The Feminist Law Society at Indiana University Robert H. McKinney School of Law joined the Indiana University Maurer School of Law in hosting the inaugural Gender Equality Happy Hour.

More than 50 people attended the reception held March 22 in the atrium at the I.U. McKinney School of Law. The event was organized as a networking opportunity for law students and attorneys.

Organizers plan to make the networking reception an annual event and hope to host it at the I.U. Maurer School of Law in 2014.

Valpo law students organize fashion show to help animals

Two student organizations at Valparaiso University Law School recently worked together to help some furry friends.

The Business Law Society and the Sports and Entertainment Law Association hosted the third annual Catwalk for the Cause Charity Fashion Show at the university. The event raised about $1,500 for the local animal rescue organization Lakeshore PAWS.

Law students participated in every aspect of the show from planning, modeling, emceeing and coordinating the logistics.•

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  1. I gave tempparry guardship to a friend of my granddaughter in 2012. I went to prison. I had custody. My daughter went to prison to. We are out. My daughter gave me custody but can get her back. She was not order to give me custody . but now we want granddaughter back from friend. She's 14 now. What rights do we have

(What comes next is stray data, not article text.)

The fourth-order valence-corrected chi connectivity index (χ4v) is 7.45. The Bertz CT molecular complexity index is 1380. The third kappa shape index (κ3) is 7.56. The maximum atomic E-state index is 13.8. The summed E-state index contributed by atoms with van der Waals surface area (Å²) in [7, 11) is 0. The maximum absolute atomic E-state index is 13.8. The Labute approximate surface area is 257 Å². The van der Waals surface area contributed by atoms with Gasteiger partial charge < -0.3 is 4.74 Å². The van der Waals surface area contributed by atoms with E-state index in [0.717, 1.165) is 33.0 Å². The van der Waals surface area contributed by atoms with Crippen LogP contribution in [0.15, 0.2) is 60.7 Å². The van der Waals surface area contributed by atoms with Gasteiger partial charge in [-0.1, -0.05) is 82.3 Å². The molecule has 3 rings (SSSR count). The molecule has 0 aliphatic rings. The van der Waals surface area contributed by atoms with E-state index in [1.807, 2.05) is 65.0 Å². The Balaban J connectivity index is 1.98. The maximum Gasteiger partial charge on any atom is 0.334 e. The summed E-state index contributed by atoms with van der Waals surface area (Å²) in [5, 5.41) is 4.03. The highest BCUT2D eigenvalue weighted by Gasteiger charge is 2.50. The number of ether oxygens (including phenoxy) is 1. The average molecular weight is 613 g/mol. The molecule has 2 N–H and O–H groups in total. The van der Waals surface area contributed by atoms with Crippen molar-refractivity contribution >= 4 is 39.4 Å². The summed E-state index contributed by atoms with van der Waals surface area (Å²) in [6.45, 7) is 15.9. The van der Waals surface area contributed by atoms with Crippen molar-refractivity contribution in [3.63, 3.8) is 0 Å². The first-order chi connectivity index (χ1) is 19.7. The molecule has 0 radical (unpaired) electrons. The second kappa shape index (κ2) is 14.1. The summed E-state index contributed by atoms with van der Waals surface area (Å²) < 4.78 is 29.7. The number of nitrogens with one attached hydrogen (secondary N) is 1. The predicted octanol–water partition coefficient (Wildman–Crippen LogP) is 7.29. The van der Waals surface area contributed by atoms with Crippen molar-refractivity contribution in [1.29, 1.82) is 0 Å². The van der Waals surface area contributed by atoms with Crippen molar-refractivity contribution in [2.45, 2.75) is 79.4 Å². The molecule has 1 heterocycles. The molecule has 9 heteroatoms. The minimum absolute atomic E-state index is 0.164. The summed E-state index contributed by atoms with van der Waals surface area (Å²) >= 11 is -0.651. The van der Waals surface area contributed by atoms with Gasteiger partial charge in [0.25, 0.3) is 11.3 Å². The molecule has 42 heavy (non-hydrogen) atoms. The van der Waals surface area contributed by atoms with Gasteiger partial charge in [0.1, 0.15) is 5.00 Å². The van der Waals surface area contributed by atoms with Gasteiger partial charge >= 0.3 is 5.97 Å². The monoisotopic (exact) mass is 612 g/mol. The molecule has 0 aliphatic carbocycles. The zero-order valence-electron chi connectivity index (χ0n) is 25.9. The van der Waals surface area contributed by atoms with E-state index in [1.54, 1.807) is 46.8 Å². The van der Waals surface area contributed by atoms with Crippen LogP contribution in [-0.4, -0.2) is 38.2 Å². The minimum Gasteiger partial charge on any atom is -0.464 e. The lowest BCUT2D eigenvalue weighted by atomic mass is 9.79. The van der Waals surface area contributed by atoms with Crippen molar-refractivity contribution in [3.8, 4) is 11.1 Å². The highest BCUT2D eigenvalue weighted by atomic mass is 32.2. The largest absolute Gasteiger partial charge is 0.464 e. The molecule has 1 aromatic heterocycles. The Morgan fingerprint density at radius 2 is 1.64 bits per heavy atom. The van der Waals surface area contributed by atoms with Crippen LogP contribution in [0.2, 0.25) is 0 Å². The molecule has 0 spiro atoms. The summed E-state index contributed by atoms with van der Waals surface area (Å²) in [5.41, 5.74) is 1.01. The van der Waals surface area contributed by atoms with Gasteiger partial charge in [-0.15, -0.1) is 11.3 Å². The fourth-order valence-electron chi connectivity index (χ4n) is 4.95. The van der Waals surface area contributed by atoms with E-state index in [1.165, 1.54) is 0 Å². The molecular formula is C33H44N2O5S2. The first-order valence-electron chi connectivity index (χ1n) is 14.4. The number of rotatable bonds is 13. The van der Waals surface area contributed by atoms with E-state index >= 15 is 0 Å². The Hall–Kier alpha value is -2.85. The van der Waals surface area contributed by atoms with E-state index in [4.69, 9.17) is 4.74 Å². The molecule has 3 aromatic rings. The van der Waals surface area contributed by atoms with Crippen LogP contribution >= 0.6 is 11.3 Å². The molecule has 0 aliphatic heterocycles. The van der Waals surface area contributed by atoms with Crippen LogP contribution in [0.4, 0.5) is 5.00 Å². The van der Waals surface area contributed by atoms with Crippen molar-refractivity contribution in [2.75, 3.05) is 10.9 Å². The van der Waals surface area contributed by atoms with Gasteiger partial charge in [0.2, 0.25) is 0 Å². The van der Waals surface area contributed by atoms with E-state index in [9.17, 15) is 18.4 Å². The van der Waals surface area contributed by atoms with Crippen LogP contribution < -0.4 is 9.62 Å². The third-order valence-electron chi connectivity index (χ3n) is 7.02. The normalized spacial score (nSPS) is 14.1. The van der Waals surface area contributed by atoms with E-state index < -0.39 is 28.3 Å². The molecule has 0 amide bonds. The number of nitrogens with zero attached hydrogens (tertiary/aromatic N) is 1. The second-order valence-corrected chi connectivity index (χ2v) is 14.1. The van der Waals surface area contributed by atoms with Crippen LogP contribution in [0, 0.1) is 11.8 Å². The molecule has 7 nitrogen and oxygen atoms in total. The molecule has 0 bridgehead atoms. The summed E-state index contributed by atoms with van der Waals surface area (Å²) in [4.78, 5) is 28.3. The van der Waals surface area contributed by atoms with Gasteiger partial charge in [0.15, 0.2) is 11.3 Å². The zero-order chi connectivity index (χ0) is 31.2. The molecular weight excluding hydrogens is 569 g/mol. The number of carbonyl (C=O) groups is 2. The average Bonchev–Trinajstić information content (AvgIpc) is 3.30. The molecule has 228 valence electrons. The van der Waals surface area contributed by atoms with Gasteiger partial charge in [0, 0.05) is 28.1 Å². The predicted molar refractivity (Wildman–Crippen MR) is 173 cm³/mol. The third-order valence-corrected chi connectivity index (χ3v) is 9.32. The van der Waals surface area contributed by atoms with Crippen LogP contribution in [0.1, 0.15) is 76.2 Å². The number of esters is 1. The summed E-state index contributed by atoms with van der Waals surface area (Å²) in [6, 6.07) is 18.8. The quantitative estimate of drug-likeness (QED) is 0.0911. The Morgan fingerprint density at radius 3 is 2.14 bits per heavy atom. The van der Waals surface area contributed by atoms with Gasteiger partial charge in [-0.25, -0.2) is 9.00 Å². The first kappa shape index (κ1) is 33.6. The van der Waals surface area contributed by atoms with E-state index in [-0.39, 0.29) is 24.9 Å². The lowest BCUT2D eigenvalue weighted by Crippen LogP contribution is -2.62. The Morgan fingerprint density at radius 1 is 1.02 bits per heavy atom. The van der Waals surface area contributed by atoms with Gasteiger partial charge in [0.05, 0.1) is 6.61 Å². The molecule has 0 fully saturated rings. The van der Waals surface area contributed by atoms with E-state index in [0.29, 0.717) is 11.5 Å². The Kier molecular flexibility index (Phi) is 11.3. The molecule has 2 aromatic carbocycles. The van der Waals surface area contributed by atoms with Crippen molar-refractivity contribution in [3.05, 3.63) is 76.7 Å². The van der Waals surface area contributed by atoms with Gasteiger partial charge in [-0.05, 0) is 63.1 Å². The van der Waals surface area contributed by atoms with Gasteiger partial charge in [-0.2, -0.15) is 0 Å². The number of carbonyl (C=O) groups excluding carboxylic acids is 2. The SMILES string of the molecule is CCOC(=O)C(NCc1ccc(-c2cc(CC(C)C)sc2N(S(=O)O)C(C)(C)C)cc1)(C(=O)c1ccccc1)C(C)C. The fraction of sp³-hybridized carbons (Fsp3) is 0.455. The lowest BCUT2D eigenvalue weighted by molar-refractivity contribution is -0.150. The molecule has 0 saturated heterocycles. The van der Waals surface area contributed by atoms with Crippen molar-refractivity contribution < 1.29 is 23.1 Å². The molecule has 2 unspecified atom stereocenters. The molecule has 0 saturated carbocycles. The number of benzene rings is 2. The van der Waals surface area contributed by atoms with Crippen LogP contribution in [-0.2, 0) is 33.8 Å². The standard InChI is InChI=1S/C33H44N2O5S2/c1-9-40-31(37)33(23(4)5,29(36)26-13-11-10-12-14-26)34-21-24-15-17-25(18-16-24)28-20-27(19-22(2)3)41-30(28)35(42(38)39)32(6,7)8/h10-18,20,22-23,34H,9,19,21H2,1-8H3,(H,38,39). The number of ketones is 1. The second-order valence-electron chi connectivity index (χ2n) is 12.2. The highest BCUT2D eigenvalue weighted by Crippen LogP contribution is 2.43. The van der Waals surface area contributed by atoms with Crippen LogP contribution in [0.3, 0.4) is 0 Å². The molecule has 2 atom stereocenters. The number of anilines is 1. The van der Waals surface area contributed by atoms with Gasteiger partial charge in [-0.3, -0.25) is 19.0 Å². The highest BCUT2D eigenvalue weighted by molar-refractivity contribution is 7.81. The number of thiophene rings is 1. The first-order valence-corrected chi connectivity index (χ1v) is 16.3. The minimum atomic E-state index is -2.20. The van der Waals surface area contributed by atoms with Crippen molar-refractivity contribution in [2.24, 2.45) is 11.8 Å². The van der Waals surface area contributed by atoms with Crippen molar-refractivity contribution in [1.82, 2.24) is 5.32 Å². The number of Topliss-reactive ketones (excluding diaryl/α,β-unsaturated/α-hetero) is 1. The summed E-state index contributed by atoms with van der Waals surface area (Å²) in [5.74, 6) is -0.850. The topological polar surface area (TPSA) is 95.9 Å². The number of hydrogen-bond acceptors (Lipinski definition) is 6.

2. This sure is not what most who value good governance consider the Rule of Law to entail: "In a letter dated March 2, which Brizzi forwarded to IBJ, the commission dismissed the grievance “on grounds that there is not reasonable cause to believe that you are guilty of misconduct.”" Yet two month later reasonable cause does exist? (Or is the commission forging ahead, the need for reasonable belief be damned? -- A seeming violation of the Rules of Profession Ethics on the part of the commission) Could the rule of law theory cause one to believe that an explanation is in order? Could it be that Hoosier attorneys live under Imperial Law (which is also a t-word that rhymes with infamy) in which the Platonic guardians can do no wrong and never owe the plebeian class any explanation for their powerful actions. (Might makes it right?) Could this be a case of politics directing the commission, as celebrated IU Mauer Professor (the late) Patrick Baude warned was happening 20 years ago in his controversial (whisteblowing) ethics lecture on a quite similar topic: http://www.repository.law.indiana.edu/cgi/viewcontent.cgi?article=1498&context=ilj

  3. I have a case presently pending cert review before the SCOTUS that reveals just how Indiana regulates the bar. I have been denied licensure for life for holding the wrong views and questioning the grand inquisitors as to their duties as to state and federal constitutional due process. True story: https://www.scribd.com/doc/299040839/2016Petitionforcert-to-SCOTUS Shorter, Amici brief serving to frame issue as misuse of govt licensure: https://www.scribd.com/doc/312841269/Thomas-More-Society-Amicus-Brown-v-Ind-Bd-of-Law-Examiners

  4. Here's an idea...how about we MORE heavily regulate the law schools to reduce the surplus of graduates, driving starting salaries up for those new grads, so that we can all pay our insane amount of student loans off in a reasonable amount of time and then be able to afford to do pro bono & low-fee work? I've got friends in other industries, radiology for example, and their schools accept a very limited number of students so there will never be a glut of new grads and everyone's pay stays high. For example, my radiologist friend's school accepted just six new students per year.

  5. I totally agree with John Smith.